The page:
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Peter Parker: The Spectacular Spider-Man #303 Review

by Harlan Ivester on April 25, 2018

PP:tSSM303
Writer: Chip Zdarsky
Penciler: Joe Quinones
Inkers: Joe Quinones, Joe Rivera, Paulo Rivera
Colorists: Jordan Gibson and Joe Quinones
Publisher: Marvel Comics
           
            Though I may have enjoyed the past couple issues of Spectacular Spider-Man, I have to wonder what happened to the selling point of this being another back to basics approach for the wall crawler. Preventing an alien invasion via time travel isn’t exactly part of his daily regimen, but then again, if it’s written well, what does it matter? I was excited to see if this issue could stick the landing. No spoilers.
 
            #303 promised us a confrontation with the Green Goblin after kidnapping young Peter and May, and it delivers well enough. I haven’t kept up with any solicitations for this book, so I’m unclear as to whether or not this was the conclusion of the Amazing Fantasy story, but everything is pretty wrapped up in a bow at this point. It’s got great call backs to iconic Spider-Man moments that remind me of the line from the Days of Future Past movie about throwing a stone in a river – maybe, no matter what you do in the past, some things are just meant to happen, one way or another. As we learned in the previous issue, Teresa is apparently Peter’s real sister. No offense to Mr. Zdarsky, but I have a hard time taking this revelation seriously. Not because there’s anything wrong with it, but because we’ve seen a lot of retcons like this that are forgotten as soon as the next writer comes along. I don’t mind the idea of Peter having more family, though. The set up for next issue will hopefully allow for a story more driven by character interactions, because I feel like this one could have used more of that. May has I think one line, and it’s nice, but it also kind of feels like her only real purpose in this story was to be kidnapped.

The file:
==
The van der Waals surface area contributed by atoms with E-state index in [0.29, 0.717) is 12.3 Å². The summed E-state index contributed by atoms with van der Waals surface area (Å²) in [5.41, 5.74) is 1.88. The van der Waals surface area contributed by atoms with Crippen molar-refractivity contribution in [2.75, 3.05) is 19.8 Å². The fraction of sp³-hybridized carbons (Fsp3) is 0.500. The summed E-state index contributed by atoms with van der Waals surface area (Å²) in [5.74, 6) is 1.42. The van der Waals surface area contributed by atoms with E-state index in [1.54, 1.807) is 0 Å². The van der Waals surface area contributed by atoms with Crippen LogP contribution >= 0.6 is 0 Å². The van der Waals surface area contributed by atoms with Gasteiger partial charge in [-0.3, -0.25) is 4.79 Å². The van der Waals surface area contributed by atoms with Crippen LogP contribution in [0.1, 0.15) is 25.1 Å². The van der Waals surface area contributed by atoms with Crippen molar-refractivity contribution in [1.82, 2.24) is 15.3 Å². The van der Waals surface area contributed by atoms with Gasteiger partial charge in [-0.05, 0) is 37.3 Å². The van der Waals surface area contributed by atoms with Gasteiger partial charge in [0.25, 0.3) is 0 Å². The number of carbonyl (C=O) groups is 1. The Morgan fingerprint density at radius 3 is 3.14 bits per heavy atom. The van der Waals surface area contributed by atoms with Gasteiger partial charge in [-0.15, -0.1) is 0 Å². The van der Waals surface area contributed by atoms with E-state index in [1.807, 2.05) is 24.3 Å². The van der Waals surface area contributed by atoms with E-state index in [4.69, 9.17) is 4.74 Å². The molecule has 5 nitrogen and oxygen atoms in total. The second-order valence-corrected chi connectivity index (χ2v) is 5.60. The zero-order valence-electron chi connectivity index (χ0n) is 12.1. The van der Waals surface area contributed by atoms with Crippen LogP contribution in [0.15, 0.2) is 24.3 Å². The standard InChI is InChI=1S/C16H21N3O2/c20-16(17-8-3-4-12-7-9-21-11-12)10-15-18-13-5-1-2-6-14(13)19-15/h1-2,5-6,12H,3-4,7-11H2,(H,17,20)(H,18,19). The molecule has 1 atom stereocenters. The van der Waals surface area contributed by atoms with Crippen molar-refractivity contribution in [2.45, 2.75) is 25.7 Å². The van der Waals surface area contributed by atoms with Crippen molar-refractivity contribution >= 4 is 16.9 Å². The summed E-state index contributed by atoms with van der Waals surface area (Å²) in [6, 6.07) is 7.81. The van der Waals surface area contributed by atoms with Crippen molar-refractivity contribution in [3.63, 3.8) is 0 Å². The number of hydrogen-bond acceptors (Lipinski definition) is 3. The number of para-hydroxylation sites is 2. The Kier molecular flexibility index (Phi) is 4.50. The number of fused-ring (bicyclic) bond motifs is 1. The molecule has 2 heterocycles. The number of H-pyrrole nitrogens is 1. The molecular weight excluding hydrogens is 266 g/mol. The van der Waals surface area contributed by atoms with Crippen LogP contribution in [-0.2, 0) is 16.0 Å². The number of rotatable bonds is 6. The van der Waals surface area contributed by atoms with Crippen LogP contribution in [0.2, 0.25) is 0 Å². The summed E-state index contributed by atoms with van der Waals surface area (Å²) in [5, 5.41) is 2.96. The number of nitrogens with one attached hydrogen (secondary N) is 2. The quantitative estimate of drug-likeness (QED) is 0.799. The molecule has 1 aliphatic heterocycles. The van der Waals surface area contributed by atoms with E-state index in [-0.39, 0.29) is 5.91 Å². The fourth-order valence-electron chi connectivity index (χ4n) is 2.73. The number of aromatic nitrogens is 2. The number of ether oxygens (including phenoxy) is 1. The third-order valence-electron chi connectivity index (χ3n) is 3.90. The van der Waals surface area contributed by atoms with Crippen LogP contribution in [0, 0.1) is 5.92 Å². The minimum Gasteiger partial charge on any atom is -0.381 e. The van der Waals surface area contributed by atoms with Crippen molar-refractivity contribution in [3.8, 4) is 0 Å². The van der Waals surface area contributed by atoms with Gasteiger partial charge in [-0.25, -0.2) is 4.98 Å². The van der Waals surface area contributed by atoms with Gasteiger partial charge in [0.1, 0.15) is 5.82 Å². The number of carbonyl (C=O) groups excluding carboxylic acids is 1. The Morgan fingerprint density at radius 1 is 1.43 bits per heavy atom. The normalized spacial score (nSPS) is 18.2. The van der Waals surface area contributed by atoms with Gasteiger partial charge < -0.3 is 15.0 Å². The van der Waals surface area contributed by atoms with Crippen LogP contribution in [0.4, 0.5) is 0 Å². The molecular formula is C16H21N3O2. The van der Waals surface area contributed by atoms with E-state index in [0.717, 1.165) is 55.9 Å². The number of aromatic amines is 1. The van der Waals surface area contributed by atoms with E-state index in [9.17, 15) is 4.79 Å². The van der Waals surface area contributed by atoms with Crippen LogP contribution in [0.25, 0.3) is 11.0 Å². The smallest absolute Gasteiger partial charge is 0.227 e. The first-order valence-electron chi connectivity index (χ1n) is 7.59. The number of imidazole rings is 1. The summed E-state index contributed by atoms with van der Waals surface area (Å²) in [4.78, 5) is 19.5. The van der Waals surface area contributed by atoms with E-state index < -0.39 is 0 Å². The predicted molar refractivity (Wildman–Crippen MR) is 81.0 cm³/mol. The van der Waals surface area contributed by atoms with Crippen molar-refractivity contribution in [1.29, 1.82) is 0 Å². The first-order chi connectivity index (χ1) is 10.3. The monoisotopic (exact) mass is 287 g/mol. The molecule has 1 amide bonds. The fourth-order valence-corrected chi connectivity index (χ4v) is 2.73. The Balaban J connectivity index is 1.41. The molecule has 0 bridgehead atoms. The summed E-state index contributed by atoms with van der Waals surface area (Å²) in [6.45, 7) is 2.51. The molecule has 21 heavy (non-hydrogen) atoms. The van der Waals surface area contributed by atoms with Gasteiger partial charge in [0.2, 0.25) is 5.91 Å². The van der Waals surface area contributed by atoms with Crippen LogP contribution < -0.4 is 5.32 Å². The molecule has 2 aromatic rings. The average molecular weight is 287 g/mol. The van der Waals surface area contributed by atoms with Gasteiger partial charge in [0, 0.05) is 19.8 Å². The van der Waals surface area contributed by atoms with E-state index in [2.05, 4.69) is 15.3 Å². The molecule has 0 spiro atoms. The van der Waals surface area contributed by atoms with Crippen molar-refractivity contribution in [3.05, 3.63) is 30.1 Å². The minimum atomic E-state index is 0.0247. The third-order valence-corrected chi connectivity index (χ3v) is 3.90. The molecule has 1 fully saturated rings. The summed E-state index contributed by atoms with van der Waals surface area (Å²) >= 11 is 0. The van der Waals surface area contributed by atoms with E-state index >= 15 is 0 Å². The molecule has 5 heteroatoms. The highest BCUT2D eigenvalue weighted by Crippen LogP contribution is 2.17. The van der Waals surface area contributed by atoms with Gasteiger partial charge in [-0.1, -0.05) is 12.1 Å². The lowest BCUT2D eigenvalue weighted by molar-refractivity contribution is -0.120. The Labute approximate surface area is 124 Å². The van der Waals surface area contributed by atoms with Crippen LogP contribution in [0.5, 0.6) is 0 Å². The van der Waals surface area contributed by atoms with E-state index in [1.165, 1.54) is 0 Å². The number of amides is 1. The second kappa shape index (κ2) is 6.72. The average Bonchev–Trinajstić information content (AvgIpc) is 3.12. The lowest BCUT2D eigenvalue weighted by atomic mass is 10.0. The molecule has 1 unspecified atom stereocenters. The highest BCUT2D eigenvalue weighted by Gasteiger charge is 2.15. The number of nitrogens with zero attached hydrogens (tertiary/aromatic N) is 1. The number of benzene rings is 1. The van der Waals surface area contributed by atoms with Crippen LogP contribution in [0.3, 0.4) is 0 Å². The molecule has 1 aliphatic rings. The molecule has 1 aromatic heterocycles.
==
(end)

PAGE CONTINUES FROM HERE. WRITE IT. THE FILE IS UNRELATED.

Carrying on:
Boy, do we have a lot of people on art. You’d think that it might become a too many cooks kind of deal, but it’s held together very coherently and it actually doesn’t look too different from previous issues since Joe Quinones and Jordan Gibson are still behind the wheel. Quinones’s faces can look just a little off, and May does seem to have a sloth hand at one point, but these are nitpicks. Anatomy is mostly pretty realistically illustrated. Being such an action heavy issue, I wish he would play with the field of depth to give the movement more dynamics. He does fit in better at the slower moments since faces and poses are so strongly pronounced. He and Gibson do the best work on colors by keeping the creepy air the Norman Osborn brings into a room from last issue. The night sky looming over the climax of the story makes you certain that things aren’t going to end well for somebody, and sudden reds and blacks show strong impact and force.
 
            Amazing Fantasy has shaped up to be a fun couple issues, but I don’t think the arc has brought enough to the table to be truly memorable. Zdarksy does land solid dialogue throughout, but I wish there had been a little more of it. The artists exceed in highlighting danger and dread in a given situation, but the rest of it doesn’t exactly wow me. Pick the issue up if you’ve liked the story so far.
 

Our Score:

7/10

A Look Inside